Take a look at Monzino aka ‘Ural Venice’ - the most picturesque village of the region (PHOTOS)

“A gold rush” has completely changed the landscape of this Ural village.

In the suburbs of the Ural city of Nizhny Tagil, there is a dacha village called Monzino, proudly referred to by locals as ‘Ural Venice’. From a bird’s eye view, its roads seem to be built right in the waters of the Tagil River. This street “configuration” is manmade, as it emerged as a result of active gold mining.

The 1820s saw a real “gold rush” in the Urals. In 1823, Tsar Nicholas I signed an order enabling individuals to mine gold and platinum, with a  number of mines quickly set up on the outskirts of Nizhny Tagil.

The location of gold fields in the area had been known ever since the second half of the 18th century, but it was kept secret. Over the next 100 years, between 1825 - 1925, as many as 25 tons of gold were mined in over 120 gold fields of the Tagil Region.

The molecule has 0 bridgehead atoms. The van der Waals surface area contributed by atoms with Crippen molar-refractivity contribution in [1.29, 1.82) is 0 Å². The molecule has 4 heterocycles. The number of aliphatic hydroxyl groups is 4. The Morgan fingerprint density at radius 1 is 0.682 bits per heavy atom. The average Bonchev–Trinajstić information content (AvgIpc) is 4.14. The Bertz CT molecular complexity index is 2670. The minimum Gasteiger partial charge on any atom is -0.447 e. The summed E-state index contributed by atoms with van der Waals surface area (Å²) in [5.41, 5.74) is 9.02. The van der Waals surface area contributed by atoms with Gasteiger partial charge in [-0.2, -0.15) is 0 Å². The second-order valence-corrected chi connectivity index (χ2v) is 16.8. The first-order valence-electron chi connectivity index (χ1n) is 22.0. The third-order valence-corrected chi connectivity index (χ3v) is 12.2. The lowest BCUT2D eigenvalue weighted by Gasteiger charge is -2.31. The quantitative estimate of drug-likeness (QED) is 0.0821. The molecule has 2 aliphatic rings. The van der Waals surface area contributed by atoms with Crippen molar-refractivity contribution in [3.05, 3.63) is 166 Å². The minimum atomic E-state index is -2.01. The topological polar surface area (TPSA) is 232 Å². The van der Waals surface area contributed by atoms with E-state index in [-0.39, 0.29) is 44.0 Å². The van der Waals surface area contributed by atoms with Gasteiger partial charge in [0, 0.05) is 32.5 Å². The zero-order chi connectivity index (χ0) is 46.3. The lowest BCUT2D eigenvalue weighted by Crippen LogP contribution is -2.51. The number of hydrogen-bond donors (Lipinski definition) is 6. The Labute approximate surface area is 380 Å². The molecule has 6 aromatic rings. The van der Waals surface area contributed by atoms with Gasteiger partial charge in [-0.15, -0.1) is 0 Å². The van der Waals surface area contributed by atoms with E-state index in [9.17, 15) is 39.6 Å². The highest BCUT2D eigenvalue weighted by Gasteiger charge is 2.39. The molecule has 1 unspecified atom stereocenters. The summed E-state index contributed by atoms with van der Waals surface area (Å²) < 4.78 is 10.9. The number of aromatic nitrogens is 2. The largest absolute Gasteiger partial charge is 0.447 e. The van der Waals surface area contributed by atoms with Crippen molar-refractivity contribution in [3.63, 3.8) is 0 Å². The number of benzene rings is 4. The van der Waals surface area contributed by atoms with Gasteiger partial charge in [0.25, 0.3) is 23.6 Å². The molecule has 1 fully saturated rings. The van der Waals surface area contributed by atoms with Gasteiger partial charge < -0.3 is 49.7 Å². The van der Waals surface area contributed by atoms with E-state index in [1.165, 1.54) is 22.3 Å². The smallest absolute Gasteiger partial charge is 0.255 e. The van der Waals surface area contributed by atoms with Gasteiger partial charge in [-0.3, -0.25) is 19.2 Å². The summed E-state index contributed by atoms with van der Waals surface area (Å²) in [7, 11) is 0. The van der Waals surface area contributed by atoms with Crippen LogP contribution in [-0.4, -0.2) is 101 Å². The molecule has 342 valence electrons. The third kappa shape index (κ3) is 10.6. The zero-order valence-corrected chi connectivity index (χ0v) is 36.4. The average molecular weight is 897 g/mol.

On the territory of Monzino, much of the work was done by dredgers - vessels meant for bottom deepening, as well as drags - mining machines on floating platforms that functioned as bucket chain excavators. The operations resulted in the emergence of multiple creeks, ponds and river branches.

The mining in the suburbs of Nizhny Tagil spanned from the late 19th century up until the 1980s, with the lands subsequently handed over to gardening communities.

To make the soil suitable for planting, pebble stones and quite a bit of a fertile layer had to be added on a number of land plots. The gardeners did almost all of this by hand. Luckily, they didn’t have issues with watering.

The village is located on the floodplain, with fresh water flowing freely through the ponds. Incidentally, according to the locals, there are almost no mosquitoes in the area.

Monzino’s canals and creeks reach up to three meters in depth, while the water can rise up to two meters high during seasonal floods. Almost every household has a boat, so that docks occupy most of the bank line of the gardening communities.

In winter, the vibrant life in Monzino comes to a standstill, with its residents typically relocating to cities. Yet, in summer, the population of all the local gardening communities, which amount to above ten, reaches as many as several thousand people.

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